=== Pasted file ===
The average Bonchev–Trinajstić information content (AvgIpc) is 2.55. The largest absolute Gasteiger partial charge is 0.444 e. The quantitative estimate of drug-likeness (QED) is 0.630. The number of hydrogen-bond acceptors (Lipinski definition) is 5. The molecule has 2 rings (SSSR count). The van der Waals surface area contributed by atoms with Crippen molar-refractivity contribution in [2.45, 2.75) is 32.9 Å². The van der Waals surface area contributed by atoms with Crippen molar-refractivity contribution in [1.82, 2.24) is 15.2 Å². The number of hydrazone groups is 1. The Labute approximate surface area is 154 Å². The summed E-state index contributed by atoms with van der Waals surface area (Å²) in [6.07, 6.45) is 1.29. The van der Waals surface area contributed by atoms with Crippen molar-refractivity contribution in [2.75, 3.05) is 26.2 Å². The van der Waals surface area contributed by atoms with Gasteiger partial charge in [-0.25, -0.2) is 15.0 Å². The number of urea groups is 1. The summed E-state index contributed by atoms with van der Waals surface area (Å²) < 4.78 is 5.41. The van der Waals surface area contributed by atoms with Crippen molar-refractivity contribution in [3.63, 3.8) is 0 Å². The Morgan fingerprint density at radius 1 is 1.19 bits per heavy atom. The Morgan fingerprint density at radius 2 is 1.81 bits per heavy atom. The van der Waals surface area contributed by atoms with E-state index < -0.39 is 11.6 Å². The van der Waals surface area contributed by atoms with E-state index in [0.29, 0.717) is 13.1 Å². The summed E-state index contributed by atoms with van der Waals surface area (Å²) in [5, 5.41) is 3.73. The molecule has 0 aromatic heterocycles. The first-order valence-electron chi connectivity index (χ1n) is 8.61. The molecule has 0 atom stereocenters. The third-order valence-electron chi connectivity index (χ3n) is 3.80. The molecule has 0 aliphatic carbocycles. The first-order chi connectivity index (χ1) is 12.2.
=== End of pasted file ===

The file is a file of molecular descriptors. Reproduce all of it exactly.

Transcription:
The average Bonchev–Trinajstić information content (AvgIpc) is 2.55. The largest absolute Gasteiger partial charge is 0.444 e. The quantitative estimate of drug-likeness (QED) is 0.630. The number of hydrogen-bond acceptors (Lipinski definition) is 5. The molecule has 2 rings (SSSR count). The van der Waals surface area contributed by atoms with Crippen molar-refractivity contribution in [2.45, 2.75) is 32.9 Å². The van der Waals surface area contributed by atoms with Crippen molar-refractivity contribution in [1.82, 2.24) is 15.2 Å². The number of hydrazone groups is 1. The Labute approximate surface area is 154 Å². The summed E-state index contributed by atoms with van der Waals surface area (Å²) in [6.07, 6.45) is 1.29. The van der Waals surface area contributed by atoms with Crippen molar-refractivity contribution in [2.75, 3.05) is 26.2 Å². The van der Waals surface area contributed by atoms with Gasteiger partial charge in [-0.25, -0.2) is 15.0 Å². The number of urea groups is 1. The summed E-state index contributed by atoms with van der Waals surface area (Å²) < 4.78 is 5.41. The van der Waals surface area contributed by atoms with Crippen molar-refractivity contribution in [3.63, 3.8) is 0 Å². The Morgan fingerprint density at radius 1 is 1.19 bits per heavy atom. The Morgan fingerprint density at radius 2 is 1.81 bits per heavy atom. The van der Waals surface area contributed by atoms with E-state index < -0.39 is 11.6 Å². The van der Waals surface area contributed by atoms with E-state index in [0.29, 0.717) is 13.1 Å². The summed E-state index contributed by atoms with van der Waals surface area (Å²) in [5, 5.41) is 3.73. The molecule has 0 aromatic heterocycles. The first-order valence-electron chi connectivity index (χ1n) is 8.61. The molecule has 0 atom stereocenters. The third-order valence-electron chi connectivity index (χ3n) is 3.80. The molecule has 0 aliphatic carbocycles. The first-order chi connectivity index (χ1) is 12.2.